Here is my opinion. For a new firearms enthusiast, the best semi auto handgun to start with is a polymer frame, striker fired. The trigger press is consistent. It's not long and heavy like a DAO. It's not as light as a SA trigger. There are no hurdles to overcome transitioning between trigger pull types as with a DA/SA pistol. Striker fire handguns are generally mechanically simpler than hammer fire handguns, less to go wrong.

I suggest you handle a S&W M&P 9c. It can be ordered with external safety, mag disconnect safety, both, one or the other, or no external or mag safety. It has three sizes of backstrap. Install the one that suits you. I also highly recommend a Glock 26 Gen4.

Keep in mind that the smaller the handgun, the more skill it takes to shoot it well. There are more challenges to overcome with a subcompact or pocket pistol than with a full size or compact.
 

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I purchased a P250C in 9mm a few months ago and I absolutely love the thing! I've read all the negative reviews and opinions on the P250 and its important to differentiate between the 1st generation models and the 2nd generation ones. It's true that Sig ran into problems with the Gen 1 models leading to the cancellation of orders with law enforcement agencies. However, it seems that Sig ironed out the issues with their Gen 2 guns (mine).

I have had zero malfunctions with my P250 and have run a little over 200 FMJ of different weights (115gr and 124gr) and manufactures through it. The trigger is exceedingly smooth and has a crisp and predictable break. Because it is DAO, yes the trigger pull is longer than say a 1911 SA or Glock Safe Action trigger. Personally, this is not a problem for me and I like the added safety of having a DAO trigger for CC. Shooters with revolver experience (I have very little) also have reported no problems transitioning to the P250. I have also found the P250 to be exceedingly accurate right out of the box and have been able to obtain tight groupings with it even on my first outing with it.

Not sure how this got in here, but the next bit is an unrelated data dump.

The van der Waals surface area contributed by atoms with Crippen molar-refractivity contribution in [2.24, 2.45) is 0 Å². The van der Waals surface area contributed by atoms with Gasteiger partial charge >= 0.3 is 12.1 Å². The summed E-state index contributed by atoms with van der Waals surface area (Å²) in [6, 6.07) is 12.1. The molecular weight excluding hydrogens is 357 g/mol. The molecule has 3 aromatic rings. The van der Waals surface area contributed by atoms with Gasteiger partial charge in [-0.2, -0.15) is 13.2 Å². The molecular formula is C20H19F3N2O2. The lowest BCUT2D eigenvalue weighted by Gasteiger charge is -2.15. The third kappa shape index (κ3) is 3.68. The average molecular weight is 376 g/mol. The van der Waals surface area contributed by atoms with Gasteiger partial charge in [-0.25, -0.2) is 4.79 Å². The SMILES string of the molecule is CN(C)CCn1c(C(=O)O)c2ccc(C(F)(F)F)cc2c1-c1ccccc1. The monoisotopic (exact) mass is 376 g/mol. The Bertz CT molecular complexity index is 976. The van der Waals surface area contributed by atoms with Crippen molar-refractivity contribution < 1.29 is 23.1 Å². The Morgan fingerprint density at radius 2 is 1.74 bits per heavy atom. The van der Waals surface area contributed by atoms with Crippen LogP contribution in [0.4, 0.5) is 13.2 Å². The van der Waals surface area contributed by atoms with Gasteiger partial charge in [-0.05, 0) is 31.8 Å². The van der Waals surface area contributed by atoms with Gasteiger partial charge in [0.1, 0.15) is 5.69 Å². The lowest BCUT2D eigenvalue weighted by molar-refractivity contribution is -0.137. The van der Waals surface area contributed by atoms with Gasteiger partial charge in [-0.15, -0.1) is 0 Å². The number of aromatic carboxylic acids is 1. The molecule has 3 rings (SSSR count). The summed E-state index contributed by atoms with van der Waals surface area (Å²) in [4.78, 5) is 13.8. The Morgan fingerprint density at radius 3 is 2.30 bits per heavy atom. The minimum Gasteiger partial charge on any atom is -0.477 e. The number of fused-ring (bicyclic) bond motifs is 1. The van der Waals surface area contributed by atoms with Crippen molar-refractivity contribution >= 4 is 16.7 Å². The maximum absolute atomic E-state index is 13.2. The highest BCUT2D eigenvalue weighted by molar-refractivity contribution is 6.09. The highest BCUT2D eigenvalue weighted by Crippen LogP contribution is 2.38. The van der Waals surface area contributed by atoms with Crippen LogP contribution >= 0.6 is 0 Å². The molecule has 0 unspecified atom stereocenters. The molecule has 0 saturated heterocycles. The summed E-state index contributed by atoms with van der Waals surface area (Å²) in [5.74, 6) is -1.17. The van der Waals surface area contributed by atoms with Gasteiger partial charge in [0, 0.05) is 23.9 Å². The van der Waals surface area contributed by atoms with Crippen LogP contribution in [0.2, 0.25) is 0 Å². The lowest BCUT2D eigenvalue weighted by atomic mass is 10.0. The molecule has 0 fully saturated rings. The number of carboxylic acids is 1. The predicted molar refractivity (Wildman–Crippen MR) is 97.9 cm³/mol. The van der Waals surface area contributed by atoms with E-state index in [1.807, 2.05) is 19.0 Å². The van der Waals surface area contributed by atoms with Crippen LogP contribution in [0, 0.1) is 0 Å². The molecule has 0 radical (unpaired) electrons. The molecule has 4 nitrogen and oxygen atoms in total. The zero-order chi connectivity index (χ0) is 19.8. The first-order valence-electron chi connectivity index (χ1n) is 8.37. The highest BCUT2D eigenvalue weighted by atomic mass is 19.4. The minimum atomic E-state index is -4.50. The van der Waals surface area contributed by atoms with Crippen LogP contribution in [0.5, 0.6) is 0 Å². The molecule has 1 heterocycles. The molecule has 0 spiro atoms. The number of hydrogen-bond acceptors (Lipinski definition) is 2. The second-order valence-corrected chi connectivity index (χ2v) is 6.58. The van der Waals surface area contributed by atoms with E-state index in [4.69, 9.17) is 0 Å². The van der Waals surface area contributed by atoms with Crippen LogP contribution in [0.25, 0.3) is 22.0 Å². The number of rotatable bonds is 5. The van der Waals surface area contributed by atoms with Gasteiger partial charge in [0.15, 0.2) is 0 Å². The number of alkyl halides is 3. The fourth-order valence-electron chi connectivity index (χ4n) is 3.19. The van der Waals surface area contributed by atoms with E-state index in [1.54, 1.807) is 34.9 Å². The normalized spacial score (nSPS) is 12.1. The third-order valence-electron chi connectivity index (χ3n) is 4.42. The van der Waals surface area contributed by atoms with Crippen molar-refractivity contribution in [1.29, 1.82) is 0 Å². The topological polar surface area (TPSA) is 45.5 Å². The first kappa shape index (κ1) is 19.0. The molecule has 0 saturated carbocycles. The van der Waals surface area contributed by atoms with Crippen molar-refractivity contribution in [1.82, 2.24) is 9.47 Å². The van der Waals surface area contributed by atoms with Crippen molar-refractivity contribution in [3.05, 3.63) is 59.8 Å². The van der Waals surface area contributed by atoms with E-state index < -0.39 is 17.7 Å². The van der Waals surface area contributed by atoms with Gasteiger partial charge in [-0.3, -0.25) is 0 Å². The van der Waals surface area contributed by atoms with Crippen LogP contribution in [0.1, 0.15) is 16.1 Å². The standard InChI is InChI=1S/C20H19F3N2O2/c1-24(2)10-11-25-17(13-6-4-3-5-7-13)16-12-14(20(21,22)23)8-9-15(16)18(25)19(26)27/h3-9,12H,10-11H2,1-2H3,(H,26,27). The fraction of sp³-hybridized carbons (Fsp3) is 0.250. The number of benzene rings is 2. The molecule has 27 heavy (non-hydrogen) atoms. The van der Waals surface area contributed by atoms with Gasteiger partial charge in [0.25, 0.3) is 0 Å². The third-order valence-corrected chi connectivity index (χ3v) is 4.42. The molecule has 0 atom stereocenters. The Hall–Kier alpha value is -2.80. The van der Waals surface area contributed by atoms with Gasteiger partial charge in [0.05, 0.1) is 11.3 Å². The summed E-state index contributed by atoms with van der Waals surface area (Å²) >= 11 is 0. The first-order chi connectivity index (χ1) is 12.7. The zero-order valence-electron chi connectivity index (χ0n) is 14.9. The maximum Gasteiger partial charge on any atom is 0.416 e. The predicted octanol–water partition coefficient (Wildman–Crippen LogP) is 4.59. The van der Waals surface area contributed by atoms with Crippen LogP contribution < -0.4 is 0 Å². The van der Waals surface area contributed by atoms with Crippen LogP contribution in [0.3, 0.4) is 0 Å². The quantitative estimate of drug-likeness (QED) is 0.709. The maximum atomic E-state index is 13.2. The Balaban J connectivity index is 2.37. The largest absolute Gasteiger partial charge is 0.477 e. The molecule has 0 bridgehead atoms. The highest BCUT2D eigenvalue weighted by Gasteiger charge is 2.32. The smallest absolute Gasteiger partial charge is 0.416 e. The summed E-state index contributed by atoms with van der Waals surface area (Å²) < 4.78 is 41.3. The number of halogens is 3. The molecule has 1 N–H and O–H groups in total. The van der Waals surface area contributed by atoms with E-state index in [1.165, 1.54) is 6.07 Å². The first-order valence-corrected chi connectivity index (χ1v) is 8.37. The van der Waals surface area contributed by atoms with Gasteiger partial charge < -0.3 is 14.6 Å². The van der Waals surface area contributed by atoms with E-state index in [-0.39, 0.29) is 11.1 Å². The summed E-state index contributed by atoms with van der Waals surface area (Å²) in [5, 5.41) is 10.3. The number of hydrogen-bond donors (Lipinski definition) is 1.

I paid $499 for my P250C 9mm with factory installed SIGLITE night sights. With a little homework they can be found for even less. For the price and its modular design (the ability to switch calibers and frame size) that makes the P250, dollar for dollar, one of the best values on the market right now.

Firearm Gun Trigger Gun accessory Gun barrel
Firearm Gun Trigger Gun accessory Gun barrel

Review of P250 by Nutnfancy:


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My office uses the Sig family of .40's with the DAK trigger. We are all issued the 229 DAK and the 239 DAK at the academy. Some opt for the 226 DAK but it is far and few between. Although all three weapons shoot great, the 239 is what most people carry unless they are in an elevated risk situation.

The 239 is a great, well made, accurate and reliable pistol that carries well and is still duty capable. You'd be hard pressed to find a better option. I've tried the baby Glocks, five shot revolvers and a variety of .380 pocket pistols for daily carry. I'm a gun nut. It would be hard to pick just one but the 239 in 9mm would be at the top of a very short list.

I was leery of the DAK/DAO trigger at first but after eight years, you'll get comfortable with anything. As easy as the guns are too shoot, I would still prefer the same group of pistols just chambered in 9mm.

Our duty issue .40 is one hell of a whammy round and I'd never run it in a personally owned pistol because of how abusive it is. At first the recoil management was challenging in the 239 but after a while you seem to get accustomed to it.

However, for a newer shooter trying to build confidence in your chosen pistol, on your own dollar, I'd take the cost benefit of the 9mm as well as the lesser recoil.

Best of luck.
 

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I carry a P229, and while I love it, I do think it might be a little on the large size for the average woman. I will say that the E2 grips are nice and slim, though. I have smaller hands, and the P229 fits me perfectly. Have you given any thought to the P224? I was thinking about picking one up in 9mm for my wife if I can ever find one. It's basically a smaller P229. The SAS (Sig Anti-Snag) version of this pistol features a dehorning process on the frame that smooths out any sharp edges, making it a better carry weapon. You can get it in DAK if you want a single long trigger pull every time, or in DA/SA (with a decocker and the Short Reset Trigger) if you want the standard long first pull and short subsequent pulls. The 9mm version holds 11 rounds in the magazine. With the E2 grips, it should fit your hand fine, and overall, it should conceal fairly easily. Food for thought! The downside of of all this is that if you thought finding a P229 in 9mm would be difficult, finding a P224 in 9mm will seem impossible!! I can't find a single one.